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Flash Advice, 9-1: Flack Attack 2004
The Best Publicists in New York

"Without adequate publicity, all efforts fail."

--Joseph Pulitzer

By Paul Ben-Itzak
Copyright 2004 The Dance Insider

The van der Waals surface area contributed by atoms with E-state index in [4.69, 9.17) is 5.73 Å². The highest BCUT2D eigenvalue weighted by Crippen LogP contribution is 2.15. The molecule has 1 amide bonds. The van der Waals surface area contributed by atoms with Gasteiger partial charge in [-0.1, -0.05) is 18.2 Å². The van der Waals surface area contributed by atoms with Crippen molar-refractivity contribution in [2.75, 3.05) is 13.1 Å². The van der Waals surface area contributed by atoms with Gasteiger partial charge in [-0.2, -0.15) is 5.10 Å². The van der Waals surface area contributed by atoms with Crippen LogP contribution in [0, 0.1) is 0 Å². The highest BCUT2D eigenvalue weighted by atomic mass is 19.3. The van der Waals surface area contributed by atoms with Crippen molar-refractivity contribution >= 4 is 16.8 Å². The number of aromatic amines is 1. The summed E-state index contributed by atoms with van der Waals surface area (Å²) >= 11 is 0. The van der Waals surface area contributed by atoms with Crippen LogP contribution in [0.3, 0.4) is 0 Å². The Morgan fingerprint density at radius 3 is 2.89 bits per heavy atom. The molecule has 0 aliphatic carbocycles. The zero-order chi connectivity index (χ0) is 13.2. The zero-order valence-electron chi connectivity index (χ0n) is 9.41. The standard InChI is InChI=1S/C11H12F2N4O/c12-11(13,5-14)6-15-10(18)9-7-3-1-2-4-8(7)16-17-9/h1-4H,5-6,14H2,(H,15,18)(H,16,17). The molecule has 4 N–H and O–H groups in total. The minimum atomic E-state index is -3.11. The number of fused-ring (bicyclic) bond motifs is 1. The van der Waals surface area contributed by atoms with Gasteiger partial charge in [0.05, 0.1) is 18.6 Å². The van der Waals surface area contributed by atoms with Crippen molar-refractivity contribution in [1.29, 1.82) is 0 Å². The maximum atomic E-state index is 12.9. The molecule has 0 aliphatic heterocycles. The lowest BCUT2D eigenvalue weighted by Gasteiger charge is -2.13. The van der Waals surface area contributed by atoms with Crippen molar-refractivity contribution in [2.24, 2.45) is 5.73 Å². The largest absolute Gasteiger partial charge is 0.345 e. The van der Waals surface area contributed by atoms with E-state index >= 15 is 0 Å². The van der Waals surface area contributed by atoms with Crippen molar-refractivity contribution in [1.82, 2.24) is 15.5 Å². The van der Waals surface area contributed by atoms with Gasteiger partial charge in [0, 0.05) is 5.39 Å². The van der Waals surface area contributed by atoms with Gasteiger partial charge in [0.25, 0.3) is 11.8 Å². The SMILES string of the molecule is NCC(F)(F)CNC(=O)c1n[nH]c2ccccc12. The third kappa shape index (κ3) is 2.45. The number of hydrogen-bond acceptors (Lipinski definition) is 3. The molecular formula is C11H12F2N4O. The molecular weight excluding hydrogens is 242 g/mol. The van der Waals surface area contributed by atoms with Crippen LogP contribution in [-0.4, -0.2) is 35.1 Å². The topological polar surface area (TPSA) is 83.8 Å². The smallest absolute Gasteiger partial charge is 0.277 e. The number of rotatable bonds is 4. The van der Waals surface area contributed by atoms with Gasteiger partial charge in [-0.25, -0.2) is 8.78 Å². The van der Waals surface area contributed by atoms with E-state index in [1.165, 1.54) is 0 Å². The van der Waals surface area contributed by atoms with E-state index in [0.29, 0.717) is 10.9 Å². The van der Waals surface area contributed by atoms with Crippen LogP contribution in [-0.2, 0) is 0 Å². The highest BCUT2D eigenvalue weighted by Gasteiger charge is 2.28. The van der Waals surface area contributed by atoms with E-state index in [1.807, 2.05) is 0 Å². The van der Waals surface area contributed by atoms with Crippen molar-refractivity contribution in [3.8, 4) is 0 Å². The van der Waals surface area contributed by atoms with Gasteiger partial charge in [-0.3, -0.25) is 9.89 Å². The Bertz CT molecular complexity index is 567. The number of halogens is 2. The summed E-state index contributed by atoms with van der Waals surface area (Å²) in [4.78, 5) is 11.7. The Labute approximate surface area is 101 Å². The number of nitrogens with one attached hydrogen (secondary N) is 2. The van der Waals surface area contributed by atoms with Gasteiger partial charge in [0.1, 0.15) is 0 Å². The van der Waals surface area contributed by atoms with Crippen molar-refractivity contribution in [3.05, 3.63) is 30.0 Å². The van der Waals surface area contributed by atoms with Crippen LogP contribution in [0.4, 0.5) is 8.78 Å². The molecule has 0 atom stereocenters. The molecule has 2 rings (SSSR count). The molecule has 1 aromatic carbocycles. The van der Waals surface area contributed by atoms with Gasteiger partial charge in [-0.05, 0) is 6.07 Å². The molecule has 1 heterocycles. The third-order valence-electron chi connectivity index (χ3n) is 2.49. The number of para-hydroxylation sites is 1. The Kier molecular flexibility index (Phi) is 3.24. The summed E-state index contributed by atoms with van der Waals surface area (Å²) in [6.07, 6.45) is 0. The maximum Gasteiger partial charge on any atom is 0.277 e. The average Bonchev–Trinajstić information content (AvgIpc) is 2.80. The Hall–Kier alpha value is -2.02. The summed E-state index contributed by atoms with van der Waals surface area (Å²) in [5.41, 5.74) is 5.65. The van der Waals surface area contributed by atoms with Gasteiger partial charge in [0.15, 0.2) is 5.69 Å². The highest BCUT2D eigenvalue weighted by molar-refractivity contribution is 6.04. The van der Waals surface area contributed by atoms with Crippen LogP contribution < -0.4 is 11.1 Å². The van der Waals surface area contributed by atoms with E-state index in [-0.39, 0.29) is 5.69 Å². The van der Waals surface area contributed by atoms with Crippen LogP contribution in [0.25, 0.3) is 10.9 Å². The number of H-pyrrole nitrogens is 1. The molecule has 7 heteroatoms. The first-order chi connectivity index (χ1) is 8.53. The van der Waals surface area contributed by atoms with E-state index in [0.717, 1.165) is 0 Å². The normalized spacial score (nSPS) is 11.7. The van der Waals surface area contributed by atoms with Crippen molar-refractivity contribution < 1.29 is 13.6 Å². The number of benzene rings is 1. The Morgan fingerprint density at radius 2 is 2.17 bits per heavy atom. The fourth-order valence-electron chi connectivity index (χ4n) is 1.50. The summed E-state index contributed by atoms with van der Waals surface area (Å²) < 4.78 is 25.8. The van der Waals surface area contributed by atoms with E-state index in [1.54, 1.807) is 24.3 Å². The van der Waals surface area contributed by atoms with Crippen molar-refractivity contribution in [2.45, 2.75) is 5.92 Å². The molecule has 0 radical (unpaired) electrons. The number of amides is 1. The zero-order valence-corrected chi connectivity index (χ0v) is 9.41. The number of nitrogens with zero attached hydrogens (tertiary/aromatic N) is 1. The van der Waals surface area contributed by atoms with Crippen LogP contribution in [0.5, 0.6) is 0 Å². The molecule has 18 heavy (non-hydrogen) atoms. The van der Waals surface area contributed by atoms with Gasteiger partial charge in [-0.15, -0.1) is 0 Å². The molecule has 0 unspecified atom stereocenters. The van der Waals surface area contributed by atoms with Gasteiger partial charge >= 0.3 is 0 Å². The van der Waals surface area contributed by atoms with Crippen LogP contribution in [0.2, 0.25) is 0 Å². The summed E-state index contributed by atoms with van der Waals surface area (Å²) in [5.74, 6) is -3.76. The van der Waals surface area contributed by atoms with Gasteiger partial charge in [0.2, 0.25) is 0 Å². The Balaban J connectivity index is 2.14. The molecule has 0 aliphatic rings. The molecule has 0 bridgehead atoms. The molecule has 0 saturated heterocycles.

Following recent requests, I thought it was time to update my (emphasis on my; no one else at the Dance Insider is responsible for what follows) annual and now solicited advice on where to find a dance publicist if you're producing your own concert in New York. No list is objective, but to try to assure fairness, I've adjusted the ground rules a bit: This year's order is not dictated by any sort of ranking, but by the intended flow of this article; everyone on the list below is someone or some agency I can recommend without hesitation. I have, however, noted at the end of each entry where the publicist's strengths lie -- e.g. modern dance, post-modern, ballet, hybrid, etcetera. There's at least one major omission on this list with which some of my respected colleagues might disagree, so this is a good time to urge you to seek other opinions besides your correspondent's -- most critically, those of other companies or theaters your candidate has repped.